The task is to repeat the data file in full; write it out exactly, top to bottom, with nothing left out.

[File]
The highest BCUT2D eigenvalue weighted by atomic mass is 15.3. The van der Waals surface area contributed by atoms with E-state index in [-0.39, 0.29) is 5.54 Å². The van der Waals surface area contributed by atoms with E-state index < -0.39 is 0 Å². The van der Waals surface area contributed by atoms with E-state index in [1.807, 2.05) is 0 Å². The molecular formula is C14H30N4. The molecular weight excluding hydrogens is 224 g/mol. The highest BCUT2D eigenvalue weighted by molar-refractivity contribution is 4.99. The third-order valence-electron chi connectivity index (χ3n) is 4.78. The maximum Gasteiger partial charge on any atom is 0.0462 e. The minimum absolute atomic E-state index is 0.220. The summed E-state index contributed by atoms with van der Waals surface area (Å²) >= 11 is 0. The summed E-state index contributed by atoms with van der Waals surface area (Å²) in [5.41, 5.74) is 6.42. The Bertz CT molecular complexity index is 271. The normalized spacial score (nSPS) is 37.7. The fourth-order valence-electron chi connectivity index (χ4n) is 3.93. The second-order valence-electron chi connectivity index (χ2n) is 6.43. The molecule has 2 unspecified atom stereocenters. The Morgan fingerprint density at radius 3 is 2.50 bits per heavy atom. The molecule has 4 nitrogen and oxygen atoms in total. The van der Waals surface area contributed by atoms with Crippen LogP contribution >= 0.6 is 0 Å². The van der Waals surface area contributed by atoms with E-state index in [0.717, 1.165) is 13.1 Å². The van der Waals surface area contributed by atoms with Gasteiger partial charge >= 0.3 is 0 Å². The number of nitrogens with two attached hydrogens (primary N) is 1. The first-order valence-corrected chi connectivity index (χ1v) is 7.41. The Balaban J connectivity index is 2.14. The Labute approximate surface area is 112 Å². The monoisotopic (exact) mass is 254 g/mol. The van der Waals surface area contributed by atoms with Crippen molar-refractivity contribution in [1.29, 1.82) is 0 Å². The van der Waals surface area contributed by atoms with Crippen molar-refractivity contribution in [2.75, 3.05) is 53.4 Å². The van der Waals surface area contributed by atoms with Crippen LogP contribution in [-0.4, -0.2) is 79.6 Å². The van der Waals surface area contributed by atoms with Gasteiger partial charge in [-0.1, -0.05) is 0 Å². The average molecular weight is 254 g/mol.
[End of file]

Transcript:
The highest BCUT2D eigenvalue weighted by atomic mass is 15.3. The van der Waals surface area contributed by atoms with E-state index in [-0.39, 0.29) is 5.54 Å². The van der Waals surface area contributed by atoms with E-state index < -0.39 is 0 Å². The van der Waals surface area contributed by atoms with E-state index in [1.807, 2.05) is 0 Å². The molecular formula is C14H30N4. The molecular weight excluding hydrogens is 224 g/mol. The highest BCUT2D eigenvalue weighted by molar-refractivity contribution is 4.99. The third-order valence-electron chi connectivity index (χ3n) is 4.78. The maximum Gasteiger partial charge on any atom is 0.0462 e. The minimum absolute atomic E-state index is 0.220. The summed E-state index contributed by atoms with van der Waals surface area (Å²) >= 11 is 0. The summed E-state index contributed by atoms with van der Waals surface area (Å²) in [5.41, 5.74) is 6.42. The Bertz CT molecular complexity index is 271. The normalized spacial score (nSPS) is 37.7. The fourth-order valence-electron chi connectivity index (χ4n) is 3.93. The second-order valence-electron chi connectivity index (χ2n) is 6.43. The molecule has 2 unspecified atom stereocenters. The Morgan fingerprint density at radius 3 is 2.50 bits per heavy atom. The molecule has 4 nitrogen and oxygen atoms in total. The van der Waals surface area contributed by atoms with Crippen LogP contribution >= 0.6 is 0 Å². The van der Waals surface area contributed by atoms with E-state index in [0.717, 1.165) is 13.1 Å². The van der Waals surface area contributed by atoms with Gasteiger partial charge >= 0.3 is 0 Å². The number of nitrogens with two attached hydrogens (primary N) is 1. The first-order valence-corrected chi connectivity index (χ1v) is 7.41. The Balaban J connectivity index is 2.14. The Labute approximate surface area is 112 Å². The monoisotopic (exact) mass is 254 g/mol. The van der Waals surface area contributed by atoms with Crippen molar-refractivity contribution in [1.29, 1.82) is 0 Å². The van der Waals surface area contributed by atoms with Crippen molar-refractivity contribution in [2.75, 3.05) is 53.4 Å². The van der Waals surface area contributed by atoms with Crippen LogP contribution in [-0.4, -0.2) is 79.6 Å². The van der Waals surface area contributed by atoms with Gasteiger partial charge in [-0.1, -0.05) is 0 Å². The average molecular weight is 254 g/mol.